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WW II Litters
World War II Litters and Litter Bearers
The common stretcher for carrying casualties, called a "litter" in Army nomenclature, was one of the essential tools for World War II medical personnel.
The backbone of the Echelon I evacuation system during WW II was the litter bearer, assigned to the medical detachments manning first echelon facilities such as the battalion aid station. Litter bearers often worked 72-hour shifts, with trips over wooded and rugged country from 1000 yards to four miles. For example, in Sicily, evacuation over mountainous terrain was accomplished by relay teams of litter bearers which ran continuously for 12 to 15 hours just to cover a few miles. Many litter bearers were injured or killed by enemy mines and fire or suffered emotional breakdowns from stress and exhaustion. When needed, units employed cooks, musicians, and company clerks as replacement litter bearers.
Evacuation to the rear, from the aid station, used the same litter (or stretcher). If possible, an ambulance would receive the litter-borne patient who would be inserted into a rack in the rear of the vehicle designed to hold six or eight litters. Often ambulances were not available and the litter bearers had to hand carry the casualty to the next link in the evacuation chain.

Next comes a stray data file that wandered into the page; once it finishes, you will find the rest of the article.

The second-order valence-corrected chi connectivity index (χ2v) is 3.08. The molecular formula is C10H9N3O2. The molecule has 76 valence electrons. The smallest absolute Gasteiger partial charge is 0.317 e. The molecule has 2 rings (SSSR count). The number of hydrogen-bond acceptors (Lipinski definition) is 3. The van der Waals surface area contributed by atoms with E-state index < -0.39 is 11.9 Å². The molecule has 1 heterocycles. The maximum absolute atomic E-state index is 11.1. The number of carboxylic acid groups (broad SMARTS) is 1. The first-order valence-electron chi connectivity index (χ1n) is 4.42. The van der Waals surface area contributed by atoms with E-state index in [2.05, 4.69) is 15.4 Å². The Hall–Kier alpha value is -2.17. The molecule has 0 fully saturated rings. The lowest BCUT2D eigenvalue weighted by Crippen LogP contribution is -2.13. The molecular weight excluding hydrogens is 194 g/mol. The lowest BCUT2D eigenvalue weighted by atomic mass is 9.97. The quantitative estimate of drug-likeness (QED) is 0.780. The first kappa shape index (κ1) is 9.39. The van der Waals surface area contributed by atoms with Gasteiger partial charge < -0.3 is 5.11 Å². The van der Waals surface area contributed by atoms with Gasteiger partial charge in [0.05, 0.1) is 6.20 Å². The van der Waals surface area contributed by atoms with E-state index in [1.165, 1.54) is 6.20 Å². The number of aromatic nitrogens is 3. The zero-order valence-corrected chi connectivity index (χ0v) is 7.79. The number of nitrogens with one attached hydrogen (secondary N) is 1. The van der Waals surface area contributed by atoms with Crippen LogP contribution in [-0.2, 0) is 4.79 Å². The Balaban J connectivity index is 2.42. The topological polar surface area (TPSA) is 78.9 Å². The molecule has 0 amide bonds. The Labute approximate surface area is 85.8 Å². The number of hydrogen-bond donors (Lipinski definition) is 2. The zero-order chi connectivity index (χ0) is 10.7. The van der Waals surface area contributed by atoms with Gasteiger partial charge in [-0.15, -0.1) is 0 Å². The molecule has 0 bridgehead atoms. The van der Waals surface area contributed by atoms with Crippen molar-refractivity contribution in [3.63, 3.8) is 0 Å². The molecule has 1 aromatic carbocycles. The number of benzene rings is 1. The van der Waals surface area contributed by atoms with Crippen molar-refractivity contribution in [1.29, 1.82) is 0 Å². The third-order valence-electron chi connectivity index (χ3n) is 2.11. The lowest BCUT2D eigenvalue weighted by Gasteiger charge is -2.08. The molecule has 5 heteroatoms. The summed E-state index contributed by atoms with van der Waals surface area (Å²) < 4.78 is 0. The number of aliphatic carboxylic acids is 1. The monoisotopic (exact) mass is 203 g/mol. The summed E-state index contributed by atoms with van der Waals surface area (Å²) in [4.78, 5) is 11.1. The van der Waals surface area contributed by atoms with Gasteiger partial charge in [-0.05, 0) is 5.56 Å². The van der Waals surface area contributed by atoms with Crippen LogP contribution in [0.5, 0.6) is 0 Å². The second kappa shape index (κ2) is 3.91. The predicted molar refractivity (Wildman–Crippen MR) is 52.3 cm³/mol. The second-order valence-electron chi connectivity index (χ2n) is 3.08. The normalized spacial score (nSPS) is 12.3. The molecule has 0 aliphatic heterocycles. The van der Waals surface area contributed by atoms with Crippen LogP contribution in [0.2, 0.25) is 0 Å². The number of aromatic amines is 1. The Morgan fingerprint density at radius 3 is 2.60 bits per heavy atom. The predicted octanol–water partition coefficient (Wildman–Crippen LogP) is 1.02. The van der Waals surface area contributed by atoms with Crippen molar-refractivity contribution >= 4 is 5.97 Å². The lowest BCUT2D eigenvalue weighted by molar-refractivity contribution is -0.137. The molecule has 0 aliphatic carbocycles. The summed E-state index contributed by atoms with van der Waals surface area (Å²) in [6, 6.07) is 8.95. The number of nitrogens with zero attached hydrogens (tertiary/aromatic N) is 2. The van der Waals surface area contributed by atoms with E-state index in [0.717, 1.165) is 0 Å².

When aeromedical evacuation was employed, the patients were retained in their litters which were carried in racks on the plane designed to receive the litter and hold it securely.
The litter itself not only provided a means to carry the casualty to the aid station, but often the litters on which the patients were brought in served as operating tables.
Types of Litters Used in World War II
During World War II many different types of litters were supplied to the field, a few examples listed here:
This table, which is not exhaustive, is compiled from Army Service Forces Catalog MED 3, 1 March 1944. Earlier in the war, Medical Department Item Numbers did not have the final "00", i.e. "99380" instead of "9938000".
Material on this page adapted from Chapter 3 of "Military Medicine during the Twentieth Century" an anonymous publication of the USAF Air University, 2002, and other military references.
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